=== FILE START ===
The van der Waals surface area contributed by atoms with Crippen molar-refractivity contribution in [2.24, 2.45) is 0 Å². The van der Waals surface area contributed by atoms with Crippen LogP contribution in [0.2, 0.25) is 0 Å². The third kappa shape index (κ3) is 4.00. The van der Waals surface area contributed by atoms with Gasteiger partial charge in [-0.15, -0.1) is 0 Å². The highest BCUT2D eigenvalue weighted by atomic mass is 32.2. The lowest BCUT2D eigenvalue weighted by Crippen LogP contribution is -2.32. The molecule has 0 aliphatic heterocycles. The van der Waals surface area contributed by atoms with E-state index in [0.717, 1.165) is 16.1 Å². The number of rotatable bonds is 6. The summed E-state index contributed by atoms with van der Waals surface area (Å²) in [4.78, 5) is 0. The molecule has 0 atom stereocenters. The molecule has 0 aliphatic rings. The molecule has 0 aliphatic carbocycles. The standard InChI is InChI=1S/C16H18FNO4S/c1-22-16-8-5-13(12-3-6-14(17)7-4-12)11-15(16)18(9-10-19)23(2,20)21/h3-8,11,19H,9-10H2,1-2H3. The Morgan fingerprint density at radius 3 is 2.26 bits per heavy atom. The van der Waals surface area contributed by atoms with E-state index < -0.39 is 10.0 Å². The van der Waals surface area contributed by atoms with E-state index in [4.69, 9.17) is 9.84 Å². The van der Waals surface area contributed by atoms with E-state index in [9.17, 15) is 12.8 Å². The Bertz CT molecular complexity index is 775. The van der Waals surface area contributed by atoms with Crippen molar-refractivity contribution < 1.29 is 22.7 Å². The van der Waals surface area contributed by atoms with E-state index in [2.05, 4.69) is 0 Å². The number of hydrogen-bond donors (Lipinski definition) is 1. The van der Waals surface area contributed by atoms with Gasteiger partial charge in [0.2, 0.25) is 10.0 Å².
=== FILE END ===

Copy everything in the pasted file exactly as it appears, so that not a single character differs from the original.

The van der Waals surface area contributed by atoms with Crippen molar-refractivity contribution in [2.24, 2.45) is 0 Å². The van der Waals surface area contributed by atoms with Crippen LogP contribution in [0.2, 0.25) is 0 Å². The third kappa shape index (κ3) is 4.00. The van der Waals surface area contributed by atoms with Gasteiger partial charge in [-0.15, -0.1) is 0 Å². The highest BCUT2D eigenvalue weighted by atomic mass is 32.2. The lowest BCUT2D eigenvalue weighted by Crippen LogP contribution is -2.32. The molecule has 0 aliphatic heterocycles. The van der Waals surface area contributed by atoms with E-state index in [0.717, 1.165) is 16.1 Å². The number of rotatable bonds is 6. The summed E-state index contributed by atoms with van der Waals surface area (Å²) in [4.78, 5) is 0. The molecule has 0 atom stereocenters. The molecule has 0 aliphatic rings. The molecule has 0 aliphatic carbocycles. The standard InChI is InChI=1S/C16H18FNO4S/c1-22-16-8-5-13(12-3-6-14(17)7-4-12)11-15(16)18(9-10-19)23(2,20)21/h3-8,11,19H,9-10H2,1-2H3. The Morgan fingerprint density at radius 3 is 2.26 bits per heavy atom. The van der Waals surface area contributed by atoms with E-state index < -0.39 is 10.0 Å². The van der Waals surface area contributed by atoms with E-state index in [4.69, 9.17) is 9.84 Å². The van der Waals surface area contributed by atoms with E-state index in [9.17, 15) is 12.8 Å². The Bertz CT molecular complexity index is 775. The van der Waals surface area contributed by atoms with Crippen molar-refractivity contribution < 1.29 is 22.7 Å². The van der Waals surface area contributed by atoms with E-state index in [2.05, 4.69) is 0 Å². The number of hydrogen-bond donors (Lipinski definition) is 1. The van der Waals surface area contributed by atoms with Gasteiger partial charge in [0.2, 0.25) is 10.0 Å².